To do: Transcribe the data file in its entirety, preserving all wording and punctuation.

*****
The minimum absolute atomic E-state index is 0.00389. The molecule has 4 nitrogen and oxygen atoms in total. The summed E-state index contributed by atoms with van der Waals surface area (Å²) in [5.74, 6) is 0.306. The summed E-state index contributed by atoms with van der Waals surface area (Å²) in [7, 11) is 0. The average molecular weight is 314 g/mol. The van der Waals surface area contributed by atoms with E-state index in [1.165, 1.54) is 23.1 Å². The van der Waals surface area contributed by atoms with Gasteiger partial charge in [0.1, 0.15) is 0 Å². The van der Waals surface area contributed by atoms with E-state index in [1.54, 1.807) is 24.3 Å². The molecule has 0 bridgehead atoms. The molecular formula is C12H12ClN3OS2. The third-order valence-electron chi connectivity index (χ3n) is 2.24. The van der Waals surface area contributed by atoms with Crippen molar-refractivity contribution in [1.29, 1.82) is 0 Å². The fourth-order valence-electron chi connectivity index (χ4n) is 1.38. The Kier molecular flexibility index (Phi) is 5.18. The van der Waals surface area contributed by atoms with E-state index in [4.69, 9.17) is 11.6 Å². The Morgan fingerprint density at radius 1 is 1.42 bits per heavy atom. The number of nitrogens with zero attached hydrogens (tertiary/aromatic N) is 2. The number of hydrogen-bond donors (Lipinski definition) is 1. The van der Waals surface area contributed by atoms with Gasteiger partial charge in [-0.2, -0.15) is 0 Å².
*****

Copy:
The minimum absolute atomic E-state index is 0.00389. The molecule has 4 nitrogen and oxygen atoms in total. The summed E-state index contributed by atoms with van der Waals surface area (Å²) in [5.74, 6) is 0.306. The summed E-state index contributed by atoms with van der Waals surface area (Å²) in [7, 11) is 0. The average molecular weight is 314 g/mol. The van der Waals surface area contributed by atoms with E-state index in [1.165, 1.54) is 23.1 Å². The van der Waals surface area contributed by atoms with Gasteiger partial charge in [0.1, 0.15) is 0 Å². The van der Waals surface area contributed by atoms with E-state index in [1.54, 1.807) is 24.3 Å². The molecule has 0 bridgehead atoms. The molecular formula is C12H12ClN3OS2. The third-order valence-electron chi connectivity index (χ3n) is 2.24. The van der Waals surface area contributed by atoms with Crippen molar-refractivity contribution in [1.29, 1.82) is 0 Å². The fourth-order valence-electron chi connectivity index (χ4n) is 1.38. The Kier molecular flexibility index (Phi) is 5.18. The van der Waals surface area contributed by atoms with E-state index in [4.69, 9.17) is 11.6 Å². The Morgan fingerprint density at radius 1 is 1.42 bits per heavy atom. The number of nitrogens with zero attached hydrogens (tertiary/aromatic N) is 2. The number of hydrogen-bond donors (Lipinski definition) is 1. The van der Waals surface area contributed by atoms with Gasteiger partial charge in [-0.2, -0.15) is 0 Å².